Atlas Optics Sky King: A Customer's Perspective

Atlas Optics Sky King 8x42 Binocular

We asked a long-time customer and fellow optics enthusiast to write an independent review of the 8x42 Sky King from Eagle Optics' new Atlas line of binoculars.

From Frank in Pennsylvania:

"I tend to always find myself splitting any reviews into two parts: the optical performance and the physical design/handling of the binocular. When I read reviews I often dig through them intensely looking for what I want to read-the positives and negatives of the binocular in question. It is with those thoughts in mind that I make the following comments.

Optical performance

The Sky King has some extremely redeeming optical qualities. Upon lifting them to my eyes the first optical characteristic that strikes my senses is the size of the binoculars’ sweet spot. The sweet spot is the area in the field of view that is relatively free of any type of distortion or aberration. The sweet spot in the Sky King is very generous, covering a significant percentage of the field of view. The image also presents itself as being very flat with very little field curvature around the outer edge of the image. Putting these two optical characteristics together provides one with the impression of a very natural and easy to use type of image.

The image brightness and contrast levels are also very good. I would attribute this to the use of dielectric prism coatings on the roof prisms. The image provided is very sharp and relatively free from any type of color fringing over a large percentage of the image. That is impressive performance for any binocular, not to mention one at this price point.

Other optical performance characteristics worthy of mentioning are the binoculars’ approximate 6 foot close focus and generous 17 mm eye relief. The close focusing ability should make this binocular popular among the butterfly and nature observation crowd.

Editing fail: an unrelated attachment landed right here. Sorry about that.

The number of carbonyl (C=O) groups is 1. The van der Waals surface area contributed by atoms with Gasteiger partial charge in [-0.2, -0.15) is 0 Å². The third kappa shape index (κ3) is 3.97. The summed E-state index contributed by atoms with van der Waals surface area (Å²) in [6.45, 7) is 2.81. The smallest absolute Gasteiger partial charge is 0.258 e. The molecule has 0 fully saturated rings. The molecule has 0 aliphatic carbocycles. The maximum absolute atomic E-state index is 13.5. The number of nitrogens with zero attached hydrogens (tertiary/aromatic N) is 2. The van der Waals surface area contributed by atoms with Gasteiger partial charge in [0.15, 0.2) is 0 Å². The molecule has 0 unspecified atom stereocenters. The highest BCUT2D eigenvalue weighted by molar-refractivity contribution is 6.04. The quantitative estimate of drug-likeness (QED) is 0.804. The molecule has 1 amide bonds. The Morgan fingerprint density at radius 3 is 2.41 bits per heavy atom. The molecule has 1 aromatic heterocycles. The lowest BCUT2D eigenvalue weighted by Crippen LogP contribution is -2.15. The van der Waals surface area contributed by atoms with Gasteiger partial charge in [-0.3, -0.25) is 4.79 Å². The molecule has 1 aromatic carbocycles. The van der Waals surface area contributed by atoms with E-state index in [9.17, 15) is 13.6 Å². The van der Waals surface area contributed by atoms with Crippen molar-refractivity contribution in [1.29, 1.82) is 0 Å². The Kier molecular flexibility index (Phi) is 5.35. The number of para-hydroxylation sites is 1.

Ergonomics/Physical Design

The physical design of this binocular is very similar to many of the other moderately priced roof prisms currently on the market. The physical length is between 5 and 6 inches and the weight is in the 20-25 ounce range. The eyecup design is modern with multiple click-stop adjustments between fully extended and fully collapsed. The binocular also features objective covers that are tethered to the tripod socket cap. I always liked this design and am surprised not to have seen it on more binoculars.

The physical texture of the rubber armoring is very comfortable in my hands. The focusing tension is very fluid and easily controlled. Going from close focus to infinity requires 1.75 turns of the focusing wheel in a counterclockwise direction.

Conclusion

The interesting aspect of this binocular is not necessarily its surprisingly good optical performance or its ergonomic design but rather that both of these characteristics are now available in a binocular that retails right at the $200 price point. Optically I would rate it above many of the $300 roof prism binoculars that have served as reference standard material for the last five or six years. The brightness, contrast, and lack of significant distortion certainly places the bar significantly higher for roof prism binoculars under $300."